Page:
HONOLULU, Hawaii (HawaiiNewsNow) - Less than 15,000 votes separated Honolulu mayoral race frontrunner Rick Blangiardi and second-place finisher Keith Amemiya in Saturday’s primary.
But about ten times that many votes cast for other candidates are now up for grabs in the November general election.
A Hawaii News Now analysis also shows that Blangiardi won in all but eight House Districts and held double-digit percentage point leads in places like Hawaii Kai and Kailua.
“That shows he has broad support and it’s not concentrated in any one area. So I think that’s a good sign for his campaign,” said Colin Moore, University of Hawaii Political Science professor and Hawaii News Now’s political analyst.
But the analysis shows that as you get closer to town, his lead shrinks to single digits -- like in Waialae and Kahala -- and by the time you get to Manoa, Amemiya wins the district with a 2.5 percentage point lead.
Former Congresswoman Colleen Hanabusa won in Chinatown, Waipahu and her home district Waianae and Councilmember Kym Pine won in Kalihi Kai-Pearl Harbor, Makakilo and the Ewa Beach-Ocean Pointe District.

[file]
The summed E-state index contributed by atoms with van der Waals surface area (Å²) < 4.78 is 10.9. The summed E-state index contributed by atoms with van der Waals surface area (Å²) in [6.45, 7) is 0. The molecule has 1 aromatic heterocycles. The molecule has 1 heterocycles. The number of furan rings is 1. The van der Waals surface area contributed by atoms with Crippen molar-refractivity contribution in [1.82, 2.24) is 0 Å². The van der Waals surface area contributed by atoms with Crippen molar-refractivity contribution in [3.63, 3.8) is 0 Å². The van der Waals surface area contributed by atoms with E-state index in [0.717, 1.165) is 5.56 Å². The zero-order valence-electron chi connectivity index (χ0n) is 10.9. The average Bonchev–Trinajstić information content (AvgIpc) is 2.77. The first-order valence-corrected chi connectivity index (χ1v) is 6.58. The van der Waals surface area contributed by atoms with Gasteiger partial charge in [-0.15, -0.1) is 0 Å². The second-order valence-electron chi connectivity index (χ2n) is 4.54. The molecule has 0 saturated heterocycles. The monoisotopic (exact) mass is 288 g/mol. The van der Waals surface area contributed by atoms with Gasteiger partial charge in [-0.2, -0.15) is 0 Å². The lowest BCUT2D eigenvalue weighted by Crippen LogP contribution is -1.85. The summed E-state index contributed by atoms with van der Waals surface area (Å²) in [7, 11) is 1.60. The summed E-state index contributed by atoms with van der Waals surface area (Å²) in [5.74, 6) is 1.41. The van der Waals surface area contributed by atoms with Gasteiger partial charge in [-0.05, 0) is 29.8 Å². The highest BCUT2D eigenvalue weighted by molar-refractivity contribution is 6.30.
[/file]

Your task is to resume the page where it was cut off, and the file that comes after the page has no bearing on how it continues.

The challenge for Blangiardi will be picking the more than 90,000 Oahu residents who voted for Hanabusa and Pine.
“A lot of the Hanabusa supporters are going to go to Amemiya. Hanabusa attracted the more liberal voters, a strong labor vote. I think they’re going to find Amemiya more attractive,” Moore said.
But Moore also believes Blangiard will pick up many of Pine’s voters in more conservative districts such as Ewa Beach.
Blangiardi issued this statement today:
“I’m not going to assume whose voters will go where, instead I’m going to spend every minute of every day between now and November earning the support of every voter I can,” he said.
Meanwhile, Adam Wong, chair of the Amemiya for Mayor campaign said:
“We are eager to hear and learn from all the voters who did not choose Keith during the primary … our community-powered campaign will continue to work hard for every single vote,” Wong said.
With a little more than 10 weeks until the Nov. 3 general election, both sides have plenty of time to sway those voters.